just about this time had succeeded in obtaining from Congress, through
the French Minister at Philadelphia–though the information had not yet
reached Paris–not only the withdrawal of Adams’ commission to treat of
commerce, and the enlargement to five of the number of commissioners to
treat for peace, but an absolute discretion intrusted to the negotiators
as to everything except independence and the additional direction that
in the last resort they were to be governed by the advice of Vergennes.
The cause for sending for Adams, who still occupied, so far as was known
at Paris, the position of sole negotiator for peace; the offer of
mediation on the part of Russia and the German empire; but this offer
led to nothing.

Great Britain haughtily rejected it on the ground that she would not
allow France to stand between her and her colonies. Returning to Holland
Mr. Adams, though still unsupported by Vergennes, pushed with great
energy his reception as embassador by the States general, which at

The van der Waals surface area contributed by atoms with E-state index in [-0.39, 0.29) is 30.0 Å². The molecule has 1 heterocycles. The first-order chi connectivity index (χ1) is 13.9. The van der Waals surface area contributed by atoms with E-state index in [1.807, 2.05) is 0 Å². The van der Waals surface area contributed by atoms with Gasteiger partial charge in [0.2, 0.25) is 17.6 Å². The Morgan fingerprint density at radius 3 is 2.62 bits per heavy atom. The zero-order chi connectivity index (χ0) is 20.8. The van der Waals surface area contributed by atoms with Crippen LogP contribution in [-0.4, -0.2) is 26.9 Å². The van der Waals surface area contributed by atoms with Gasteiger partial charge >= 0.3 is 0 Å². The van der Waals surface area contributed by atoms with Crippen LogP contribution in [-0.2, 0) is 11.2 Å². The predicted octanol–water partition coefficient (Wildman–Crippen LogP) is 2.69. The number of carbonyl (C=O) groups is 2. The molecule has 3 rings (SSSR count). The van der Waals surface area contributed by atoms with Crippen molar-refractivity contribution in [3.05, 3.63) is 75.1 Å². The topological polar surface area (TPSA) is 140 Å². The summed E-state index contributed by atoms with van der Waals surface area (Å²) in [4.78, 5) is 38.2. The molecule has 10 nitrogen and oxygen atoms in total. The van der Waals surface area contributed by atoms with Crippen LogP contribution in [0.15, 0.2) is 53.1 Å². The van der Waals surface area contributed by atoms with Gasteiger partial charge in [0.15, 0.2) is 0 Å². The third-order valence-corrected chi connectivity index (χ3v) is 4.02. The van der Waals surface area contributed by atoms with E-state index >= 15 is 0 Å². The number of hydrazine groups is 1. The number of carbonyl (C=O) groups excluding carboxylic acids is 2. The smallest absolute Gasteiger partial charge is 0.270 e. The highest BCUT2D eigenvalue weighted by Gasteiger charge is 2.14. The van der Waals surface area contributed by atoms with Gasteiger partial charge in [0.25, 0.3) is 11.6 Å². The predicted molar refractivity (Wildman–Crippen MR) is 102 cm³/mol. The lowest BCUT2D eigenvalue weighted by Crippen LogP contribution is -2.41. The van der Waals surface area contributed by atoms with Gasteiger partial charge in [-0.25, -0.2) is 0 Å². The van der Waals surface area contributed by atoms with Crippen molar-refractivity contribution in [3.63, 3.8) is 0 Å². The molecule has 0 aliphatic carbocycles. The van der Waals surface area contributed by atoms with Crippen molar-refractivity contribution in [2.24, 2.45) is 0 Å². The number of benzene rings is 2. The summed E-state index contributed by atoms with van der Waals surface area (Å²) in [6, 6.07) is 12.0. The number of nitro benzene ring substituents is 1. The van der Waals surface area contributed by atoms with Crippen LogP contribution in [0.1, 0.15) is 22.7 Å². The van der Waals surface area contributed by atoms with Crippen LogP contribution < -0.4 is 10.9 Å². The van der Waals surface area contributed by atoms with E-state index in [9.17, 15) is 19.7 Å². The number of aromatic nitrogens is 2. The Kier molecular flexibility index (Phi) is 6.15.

length, April 19th, 1782, he succeeded in accomplishing. Following up
this success with his CUSTOMARY PERSEVERENCE, he succeeded before the
end of the year in negotiating a Dutch loan of nearly two millions of
dollars, the first of a series which proved a chief financial resource
of the continental congress. He also succeeded in negotiating a treaty
of amity and commerce. His success in these negotiations, considering
the obstacles with which he had to contend, and the want of support from
Vergennes, he was accustomed to regard as the greatest triumph of his
life.

Before this business was completed, Mr. Adams received urgent calls to
come to Paris where Jay and Franklin, two of the new commissioners, were
already treating for peace, and where he arrived October 26th. Though